I looked at Kaggle contest solutions to look for technical tips. The biggest breakthrough was from a technique called “curriculum learning.” I first trained DenseNet to interpret something very simple: “is there a narrowing in that short straight segment of artery?” That only took around a hundred sample.
Then I trained this pre-trained network with longer segments of arteries with more branches. The curriculum gradually build complexity until it learns to interpret the stenosis in the context of complicated figures. This approach dramatically improved our test accuracy to 82%. Perhaps the pre-training steps reduced computational complexity by priming information into the neural network.
“Curriculum learning” in the literature actually means something different: it generally refers to splitting their training samples based on error rates, and then sequencing the training data batches based on increasing error rate. In contrast, I actually created learning materials for the ConvNet to learn, not just re-arrange the batches based on error rate. I got this idea from my experience of learning foreign language, not from the computer literature. At the beginning, I struggled to understand newspaper articles written in Japanese. As I progressed through beginner, then to intermediate, and finally to advanced level Japanese curriculum, I could finally understand these articles.
Adrian: What are your computer vision and deep learning tools, libraries, and packages of choice?
Paul: I am using standard packages: Keras, Tensorflow, OpenCV 4.
I use Photoshop to cleanup the images and to create curriculums.
Initially I was using cloud instances [for training], but I found that my RTX 2080 Ti x 4 Workstation is much more cost effective. The “global warming” from the GPUs killed my wife’s plants, but it dramatically speeded up model iteration.
We converted our Tensorflow models into an iPhone app using Core ML just like what you did for your Pokemon identification app.
Our demonstration video for our app is here:
Adrian: What advice would you give to someone who wants to perform computer vision/deep learning research but doesn’t know how to get started?
Paul: When I first started two years ago, I did not even know Python. After completing a beginner Python course, I jumped into Andrew Ng’s deep learning course. Because I needed more training, I began PyImageSearch guru course. The materials from Stanford CS231n are great for surveying the “big picture” but PyImageSearch course materials are immediately actionable for someone like me without computer science background.
Paul: PyImageSearch course and books armed me with OpenCV and TensorFlow skills. I continuously return to the materials for technical tips and updates. Your advice really motivated me to push forward despite obstacles.
Adrian: Would you recommend the PyImageSearch Gurus course or Deep Learning for Computer Vision with Python to other budding researchers, students, or developers trying to learn computer vision + deep learning?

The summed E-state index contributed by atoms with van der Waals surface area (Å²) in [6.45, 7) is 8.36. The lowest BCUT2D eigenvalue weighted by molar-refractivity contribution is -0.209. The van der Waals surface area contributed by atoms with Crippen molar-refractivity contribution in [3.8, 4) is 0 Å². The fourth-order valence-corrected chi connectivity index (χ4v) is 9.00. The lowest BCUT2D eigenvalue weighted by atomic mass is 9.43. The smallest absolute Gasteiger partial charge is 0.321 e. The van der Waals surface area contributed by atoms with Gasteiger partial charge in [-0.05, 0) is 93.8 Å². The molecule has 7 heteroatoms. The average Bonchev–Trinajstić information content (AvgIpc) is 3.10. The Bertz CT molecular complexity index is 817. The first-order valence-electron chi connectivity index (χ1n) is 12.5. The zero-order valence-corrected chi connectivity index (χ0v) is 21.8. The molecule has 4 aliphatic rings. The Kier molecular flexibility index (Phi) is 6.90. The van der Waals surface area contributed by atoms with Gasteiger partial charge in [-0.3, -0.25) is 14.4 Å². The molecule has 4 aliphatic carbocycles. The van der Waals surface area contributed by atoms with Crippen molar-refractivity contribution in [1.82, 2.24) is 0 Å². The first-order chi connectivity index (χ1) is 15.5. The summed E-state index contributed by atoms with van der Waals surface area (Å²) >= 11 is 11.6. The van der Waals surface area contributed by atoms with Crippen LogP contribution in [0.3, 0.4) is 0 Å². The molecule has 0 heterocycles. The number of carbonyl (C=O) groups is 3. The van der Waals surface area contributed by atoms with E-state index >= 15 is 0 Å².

Paul: Without reservation. The course converted me from a Python beginner to a published computer vision practitioner. If you are looking for the most cost- and time-efficient way to learn Computer Vision, and if you are really serious, I wholeheartedly recommend PyImageSearch courses.
Adrian: What’s next for your research?
Paul: My next project is to bring computer vision to the bedside. Currently, clinicians are spending too much time on their desktop computer during office visit and hospital rounds. I hope our project will empower clinicians to do what they do best: spending time at the bedside caring for patients.
Adrian: If a PyImageSearch reader wants to chat about your work and research, what is the best place to connect with you?
Paul: I can be reached at my LinkedIn account and I look forward to hearing from your readers.
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In this blog post, we interviewed Dr. Paul Lee (MD), an interventional cardiologist and Computer Vision/Deep Learning practitioner.
Dr. Lee recently presented a poster at the prestigious American Heart Association Scientific Session in Philadelphia, PA where he demonstrated how Convolutional Neural Networks can:
- Automatically analyze and interpret coronary angiograms
- Detect blockages in patient arteries
- Help reduce and prevent heart attacks
The primary motivation for Dr. Lee’s work was that he understood that one day radiologists would one day be replaceable by Artificial Intelligence.
Instead of simply accepting that fate, Dr. Lee decided to take matters in his own hands — he strove to be the person building that AI, not the one being replaced by it.
Dr. Lee not only achieved his goal, but was able to publish his work at a distinguished conference, proof that dedication, a strong will, and the proper education is all you need to be successful in Computer Vision and Deep Learning.
Using these resources you can:
I hope you’ll join myself, Dr. Lee, and thousands of other PyImageSearch readers who have not only mastered computer vision and deep learning, but have taken that knowledge and used it to change their lives.
I’ll see you on the other side.